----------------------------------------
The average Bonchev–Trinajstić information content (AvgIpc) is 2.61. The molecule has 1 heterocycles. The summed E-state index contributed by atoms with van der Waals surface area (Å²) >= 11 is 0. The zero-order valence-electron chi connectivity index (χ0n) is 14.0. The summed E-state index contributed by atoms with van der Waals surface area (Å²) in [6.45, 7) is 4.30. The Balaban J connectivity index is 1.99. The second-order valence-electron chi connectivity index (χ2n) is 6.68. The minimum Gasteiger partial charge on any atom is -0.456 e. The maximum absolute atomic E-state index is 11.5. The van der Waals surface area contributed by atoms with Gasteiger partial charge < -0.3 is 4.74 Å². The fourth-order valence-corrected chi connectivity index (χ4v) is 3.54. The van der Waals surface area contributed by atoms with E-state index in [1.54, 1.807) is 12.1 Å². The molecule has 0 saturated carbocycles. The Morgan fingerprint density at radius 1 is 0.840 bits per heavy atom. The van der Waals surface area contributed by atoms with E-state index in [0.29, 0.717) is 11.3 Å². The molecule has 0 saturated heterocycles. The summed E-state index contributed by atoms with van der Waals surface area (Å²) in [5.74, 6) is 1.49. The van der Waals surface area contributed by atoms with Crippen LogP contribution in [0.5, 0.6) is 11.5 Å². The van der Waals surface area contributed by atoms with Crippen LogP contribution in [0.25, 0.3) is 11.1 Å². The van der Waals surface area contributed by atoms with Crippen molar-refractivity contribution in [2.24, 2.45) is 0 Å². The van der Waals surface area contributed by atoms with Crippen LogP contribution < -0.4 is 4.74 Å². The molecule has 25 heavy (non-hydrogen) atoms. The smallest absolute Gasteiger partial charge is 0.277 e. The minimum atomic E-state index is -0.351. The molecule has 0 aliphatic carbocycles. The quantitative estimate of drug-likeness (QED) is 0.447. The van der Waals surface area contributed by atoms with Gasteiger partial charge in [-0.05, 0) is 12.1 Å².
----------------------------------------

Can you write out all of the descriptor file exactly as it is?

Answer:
The average Bonchev–Trinajstić information content (AvgIpc) is 2.61. The molecule has 1 heterocycles. The summed E-state index contributed by atoms with van der Waals surface area (Å²) >= 11 is 0. The zero-order valence-electron chi connectivity index (χ0n) is 14.0. The summed E-state index contributed by atoms with van der Waals surface area (Å²) in [6.45, 7) is 4.30. The Balaban J connectivity index is 1.99. The second-order valence-electron chi connectivity index (χ2n) is 6.68. The minimum Gasteiger partial charge on any atom is -0.456 e. The maximum absolute atomic E-state index is 11.5. The van der Waals surface area contributed by atoms with Gasteiger partial charge < -0.3 is 4.74 Å². The fourth-order valence-corrected chi connectivity index (χ4v) is 3.54. The van der Waals surface area contributed by atoms with E-state index in [1.54, 1.807) is 12.1 Å². The molecule has 0 saturated carbocycles. The Morgan fingerprint density at radius 1 is 0.840 bits per heavy atom. The van der Waals surface area contributed by atoms with E-state index in [0.29, 0.717) is 11.3 Å². The molecule has 0 saturated heterocycles. The summed E-state index contributed by atoms with van der Waals surface area (Å²) in [5.74, 6) is 1.49. The van der Waals surface area contributed by atoms with Crippen LogP contribution in [0.5, 0.6) is 11.5 Å². The van der Waals surface area contributed by atoms with Crippen LogP contribution in [0.25, 0.3) is 11.1 Å². The van der Waals surface area contributed by atoms with Crippen molar-refractivity contribution in [2.24, 2.45) is 0 Å². The van der Waals surface area contributed by atoms with Crippen LogP contribution < -0.4 is 4.74 Å². The molecule has 25 heavy (non-hydrogen) atoms. The smallest absolute Gasteiger partial charge is 0.277 e. The minimum atomic E-state index is -0.351. The molecule has 0 aliphatic carbocycles. The quantitative estimate of drug-likeness (QED) is 0.447. The van der Waals surface area contributed by atoms with Gasteiger partial charge in [-0.05, 0) is 12.1 Å².